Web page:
Certain types of assets are easy to value, such as the contents of a bank account or shares of stock in a publicly-traded company. To value stocks or precious metals, average the highest and lowest selling price for similar items on the date of the owner’s death. For mutual funds, use the closing valuation.

Other assets, such as a used car or collectible, don’t have such a definitive value. You estimate their value by using public references like collectible websites such as Worthpoint.com. When valuing real estate, you can check out the tax assessor’s valuation and talk to a real estate agent about comparable properties in the area.

Go with the pros

Some assets are really difficult to value, like artwork or a private business. For assets like these, you should hire a professional appraiser. Keep in mind that appraisers typically charge between $125 and $400 an hour, and often with an extra charge for visiting the site. It’s a good rule to avoid appraisers who charge based on a percentage of the asset’s value. This goes against the ethics of the Uniform Standards of Professional Appraisal Practice.

You should ask whether the appraiser has any certifications or memberships in professional organizations, and also ask them for a written estimate of the appraisal fee in advance. Among the items that can be listed as household contents are books, tools, and appliances, and you can ask for one overall valuation estimate for them. You may want to get an individual appraisal for any individual items that were specifically bequeathed in the will. The value of household items should be done based on what a buyer would pay for the items as-is.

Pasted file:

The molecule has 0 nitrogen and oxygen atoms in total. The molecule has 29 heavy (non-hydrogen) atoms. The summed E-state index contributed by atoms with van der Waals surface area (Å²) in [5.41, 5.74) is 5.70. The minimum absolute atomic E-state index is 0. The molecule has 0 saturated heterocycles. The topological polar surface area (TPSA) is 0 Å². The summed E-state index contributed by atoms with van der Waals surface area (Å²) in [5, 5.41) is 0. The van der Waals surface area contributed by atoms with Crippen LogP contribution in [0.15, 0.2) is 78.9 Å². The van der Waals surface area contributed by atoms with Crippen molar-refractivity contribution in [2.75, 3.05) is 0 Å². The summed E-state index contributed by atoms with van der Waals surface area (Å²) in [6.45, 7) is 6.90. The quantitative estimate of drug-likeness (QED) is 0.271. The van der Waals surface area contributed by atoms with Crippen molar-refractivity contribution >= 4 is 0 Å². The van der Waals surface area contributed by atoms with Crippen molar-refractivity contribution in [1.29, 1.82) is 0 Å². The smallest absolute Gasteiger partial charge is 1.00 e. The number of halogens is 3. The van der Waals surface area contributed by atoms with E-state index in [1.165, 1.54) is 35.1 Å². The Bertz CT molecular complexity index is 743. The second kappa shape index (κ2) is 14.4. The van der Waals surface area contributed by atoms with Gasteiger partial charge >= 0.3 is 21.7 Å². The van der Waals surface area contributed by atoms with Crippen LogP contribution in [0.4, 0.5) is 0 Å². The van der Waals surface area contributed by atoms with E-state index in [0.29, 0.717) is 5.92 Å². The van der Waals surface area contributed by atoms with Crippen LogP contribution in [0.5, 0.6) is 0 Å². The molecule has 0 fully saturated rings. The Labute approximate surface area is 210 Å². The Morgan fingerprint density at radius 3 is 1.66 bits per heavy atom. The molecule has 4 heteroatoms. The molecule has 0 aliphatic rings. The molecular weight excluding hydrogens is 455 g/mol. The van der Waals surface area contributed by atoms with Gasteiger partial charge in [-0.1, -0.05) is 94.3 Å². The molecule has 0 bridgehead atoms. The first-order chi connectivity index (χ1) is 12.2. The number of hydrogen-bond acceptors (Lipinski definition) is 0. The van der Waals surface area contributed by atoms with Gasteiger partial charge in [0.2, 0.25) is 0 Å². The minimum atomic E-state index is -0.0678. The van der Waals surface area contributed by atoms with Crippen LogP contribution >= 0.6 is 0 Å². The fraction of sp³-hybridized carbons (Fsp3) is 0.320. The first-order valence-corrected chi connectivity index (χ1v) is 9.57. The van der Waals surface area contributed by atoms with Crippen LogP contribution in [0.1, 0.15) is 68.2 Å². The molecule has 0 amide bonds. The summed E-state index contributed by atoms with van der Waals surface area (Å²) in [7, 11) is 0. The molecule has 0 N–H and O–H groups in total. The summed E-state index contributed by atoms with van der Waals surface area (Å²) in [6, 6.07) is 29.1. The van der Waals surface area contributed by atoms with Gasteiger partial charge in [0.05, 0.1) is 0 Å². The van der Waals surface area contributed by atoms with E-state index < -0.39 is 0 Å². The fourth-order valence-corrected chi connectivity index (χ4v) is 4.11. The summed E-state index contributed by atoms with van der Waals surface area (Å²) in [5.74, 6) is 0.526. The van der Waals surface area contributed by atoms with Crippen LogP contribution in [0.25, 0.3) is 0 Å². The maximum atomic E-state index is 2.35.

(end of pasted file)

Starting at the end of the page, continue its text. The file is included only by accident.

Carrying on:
Should the heirs decide to sell everything in an estate sale, use a reputable estate sale company. Since there are variations in quality and condition as well as changes in economic conditions and local demand, descriptions and values should be seen as general guidelines.

Lastly, a few keynotes as you proceed with the valuation,

  1. Be aware of the pitfalls. Heirs could be upset if a particular asset doesn’t meet the value they expected.
  2. Document your work in case there are questions later, and work closely with legal and financial professionals as you move forward.

When you’re ready to begin the probate process, call Charles Bendig. With over 40 years of experience practicing law before all Ohio state and federal courts, you can rest easy knowing you’re in good hands. I’ll walk you through every step of the process together.

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Leaving Your Estate to Your Grandchildren

Leaving Your Estate to Your Grandchildren

If you’re a grandparent with assets that you plan to leave to your grandchildren, it’s important to continue reading. How you plan the transfer of those assets depends on whether they’re adults or minors. In addition, grandchildren with special needs may need complete or supplementary financial support throughout their lives. You may think of contributing to that.

Would you like to pay for education as your grandchildren transition into adulthood? Some vehicles that are available to help with that are;
– 529 Plans pay for college, and you’re able to maintain control until the money is withdrawn
– A Uniform Gifts to Minors Act (UGMA) account.
– A Uniform Transfers to Minors Act (UTMA) account

Here you’ll find the difference between 529 plans, UGMA accounts and UTMA accounts.

Consider contributing to these during your lifetime as a strategic way to reduce the value of your taxable estate while still working toward education savings goals.

Successor Designations

To begin, update successor designations to stipulate who will take over managing your accounts should you pass away. Ensure your beneficiaries are up to date on assets that have provisions for naming them, such as investment and bank accounts with transfer-on-death designations.

The Importance of Trusts

If your grandchildren are still minors, you might want to ensure they’re provided for financially. Trusts will allow more control of your assets, even after your death.

  • You can state how you’ll leave money to your grandchildren, the circumstances used to distribute funds, and when the funds should be withheld.